When it comes to home building, eco-friendly options are fast becoming a priority. More and more people are waking up to the serious concern of environmental damage, and many others are concerned that non-green options are unhealthy for their families.
Builders are constantly needing to reevaluate their material options to accommodate these concerns. Luckily, the best green construction materials for a home don’t have to be rare or expensive.
Hands down, the best green construction materials for a home are ones that come from the earth itself. It’s easy to get hung up on the idea that we need to produce an alternative to taking what’s around us. In truth, it is better to harvest responsibly and avoid creating unnatural concoctions that end up poisoning the earth.
Buildings constructed with stone, clay, adobe, and rammed earth are not only sturdier but also totally safe for the environment. Not to mention that houses made from stucco, brick, and rammed earth are incredibly gorgeous. They also heat and cool much better, saving more energy in the process!
It’s not uncommon for eco-friendly material lists to simply not list wood as a green option. However, this is a huge oversight. There are many green options when it comes to wood, and there is nothing cleaner for the environment than materials that were actually produced by the earth. The issue only comes in when there is a demand for endangered or exotic woods. Many carefully cultivated species are produced and harvested sustainably.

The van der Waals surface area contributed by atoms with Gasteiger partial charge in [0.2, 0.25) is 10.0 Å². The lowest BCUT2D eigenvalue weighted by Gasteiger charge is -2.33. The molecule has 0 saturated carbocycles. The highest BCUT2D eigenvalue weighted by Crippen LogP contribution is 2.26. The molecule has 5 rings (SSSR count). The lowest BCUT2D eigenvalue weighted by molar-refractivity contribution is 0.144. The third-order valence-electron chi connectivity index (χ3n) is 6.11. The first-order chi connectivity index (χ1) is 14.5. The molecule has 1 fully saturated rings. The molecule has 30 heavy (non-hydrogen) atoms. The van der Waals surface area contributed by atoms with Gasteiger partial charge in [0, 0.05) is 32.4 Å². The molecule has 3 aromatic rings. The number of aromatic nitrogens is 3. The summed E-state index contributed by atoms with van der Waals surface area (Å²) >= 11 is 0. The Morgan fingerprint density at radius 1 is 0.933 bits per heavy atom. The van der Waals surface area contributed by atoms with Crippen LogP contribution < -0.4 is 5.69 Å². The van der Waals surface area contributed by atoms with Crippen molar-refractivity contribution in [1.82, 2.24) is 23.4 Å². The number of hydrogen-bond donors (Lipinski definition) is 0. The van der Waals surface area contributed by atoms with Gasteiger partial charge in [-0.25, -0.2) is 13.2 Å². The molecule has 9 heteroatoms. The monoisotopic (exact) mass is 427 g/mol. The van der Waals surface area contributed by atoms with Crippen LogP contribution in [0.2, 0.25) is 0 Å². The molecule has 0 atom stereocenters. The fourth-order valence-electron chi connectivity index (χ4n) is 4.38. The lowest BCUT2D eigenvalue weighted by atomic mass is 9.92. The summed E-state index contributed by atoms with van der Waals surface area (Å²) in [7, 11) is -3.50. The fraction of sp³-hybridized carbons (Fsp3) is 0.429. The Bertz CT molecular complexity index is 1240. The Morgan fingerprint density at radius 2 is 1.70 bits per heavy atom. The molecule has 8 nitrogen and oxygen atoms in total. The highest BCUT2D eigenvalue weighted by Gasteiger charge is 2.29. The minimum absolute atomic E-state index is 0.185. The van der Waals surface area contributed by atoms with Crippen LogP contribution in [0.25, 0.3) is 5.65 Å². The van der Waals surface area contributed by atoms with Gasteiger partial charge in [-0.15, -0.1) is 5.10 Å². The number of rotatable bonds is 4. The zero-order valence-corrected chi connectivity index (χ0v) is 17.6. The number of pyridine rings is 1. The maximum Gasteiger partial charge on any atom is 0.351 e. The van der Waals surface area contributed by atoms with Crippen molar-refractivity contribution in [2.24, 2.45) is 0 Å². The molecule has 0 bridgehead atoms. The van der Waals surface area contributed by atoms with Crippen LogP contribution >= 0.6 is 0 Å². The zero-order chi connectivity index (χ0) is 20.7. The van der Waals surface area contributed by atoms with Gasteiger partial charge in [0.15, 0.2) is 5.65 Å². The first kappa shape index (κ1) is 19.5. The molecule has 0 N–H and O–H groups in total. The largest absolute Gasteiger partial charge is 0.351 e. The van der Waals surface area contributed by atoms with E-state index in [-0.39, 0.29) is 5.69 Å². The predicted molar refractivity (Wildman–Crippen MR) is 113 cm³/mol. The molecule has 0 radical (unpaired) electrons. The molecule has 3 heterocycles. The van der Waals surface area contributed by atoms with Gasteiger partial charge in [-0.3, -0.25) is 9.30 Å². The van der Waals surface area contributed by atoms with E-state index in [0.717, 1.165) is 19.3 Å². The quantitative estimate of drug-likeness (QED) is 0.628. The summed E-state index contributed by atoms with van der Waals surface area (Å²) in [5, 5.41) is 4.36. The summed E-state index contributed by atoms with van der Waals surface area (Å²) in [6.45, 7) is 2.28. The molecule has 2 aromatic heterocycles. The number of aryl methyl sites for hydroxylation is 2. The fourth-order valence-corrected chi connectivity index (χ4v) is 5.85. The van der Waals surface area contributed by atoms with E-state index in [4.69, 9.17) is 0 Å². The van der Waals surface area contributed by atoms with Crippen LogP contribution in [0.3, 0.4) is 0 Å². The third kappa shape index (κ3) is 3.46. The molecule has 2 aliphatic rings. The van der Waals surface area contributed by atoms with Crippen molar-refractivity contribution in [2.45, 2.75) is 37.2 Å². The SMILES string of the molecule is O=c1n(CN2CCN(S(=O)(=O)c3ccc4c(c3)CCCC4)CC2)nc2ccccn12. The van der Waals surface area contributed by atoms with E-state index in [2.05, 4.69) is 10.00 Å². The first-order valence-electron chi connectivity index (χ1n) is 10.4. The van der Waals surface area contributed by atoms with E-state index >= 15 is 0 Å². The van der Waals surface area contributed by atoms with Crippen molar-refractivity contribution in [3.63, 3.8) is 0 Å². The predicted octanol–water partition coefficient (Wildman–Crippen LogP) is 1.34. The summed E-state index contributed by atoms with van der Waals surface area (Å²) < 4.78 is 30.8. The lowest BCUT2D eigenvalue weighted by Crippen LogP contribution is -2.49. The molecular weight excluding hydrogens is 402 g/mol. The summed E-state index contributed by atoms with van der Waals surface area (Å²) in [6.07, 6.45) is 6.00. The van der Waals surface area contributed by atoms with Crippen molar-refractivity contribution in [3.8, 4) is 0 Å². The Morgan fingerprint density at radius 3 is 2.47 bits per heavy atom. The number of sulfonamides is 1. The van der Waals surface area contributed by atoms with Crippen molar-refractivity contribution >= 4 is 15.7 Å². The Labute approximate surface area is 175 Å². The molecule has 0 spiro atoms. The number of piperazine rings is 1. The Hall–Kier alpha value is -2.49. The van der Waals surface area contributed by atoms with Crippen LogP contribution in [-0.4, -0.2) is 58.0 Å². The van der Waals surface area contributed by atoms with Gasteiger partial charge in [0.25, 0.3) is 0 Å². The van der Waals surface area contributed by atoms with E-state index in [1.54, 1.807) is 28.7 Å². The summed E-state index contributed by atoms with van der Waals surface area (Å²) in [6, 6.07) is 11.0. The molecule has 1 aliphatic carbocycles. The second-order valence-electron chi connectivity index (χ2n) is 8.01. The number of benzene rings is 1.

While some companies will try to push synthetic materials as a green alternative, this simply isn’t true. This is especially true when it comes to flooring options and doors. It is much better for the environment to have solid wood doors and hardwood floors than any sort of fiberglass door, carpeting, or similar factory-made products.
Fast-Growing Wood Varieties
Besides hardwood, there are elegant options to be found in some of the more peculiar forms of plant life. In particular, bamboo and cork. Bamboo grows extremely rapidly, which makes it highly sustainable. The finished wood has both sturdy and flexible traits, making it a reliable material that retains its beauty and form for years and years.
For instance, cork is harvested from the bark of the cork oak tree, and it has been used as a mold-resistant insulator in Europe for years. Because only the bark is needed, cork can be harvested by hand without using carbon-spewing machines or even harming the trees. It doesn’t get much greener than that!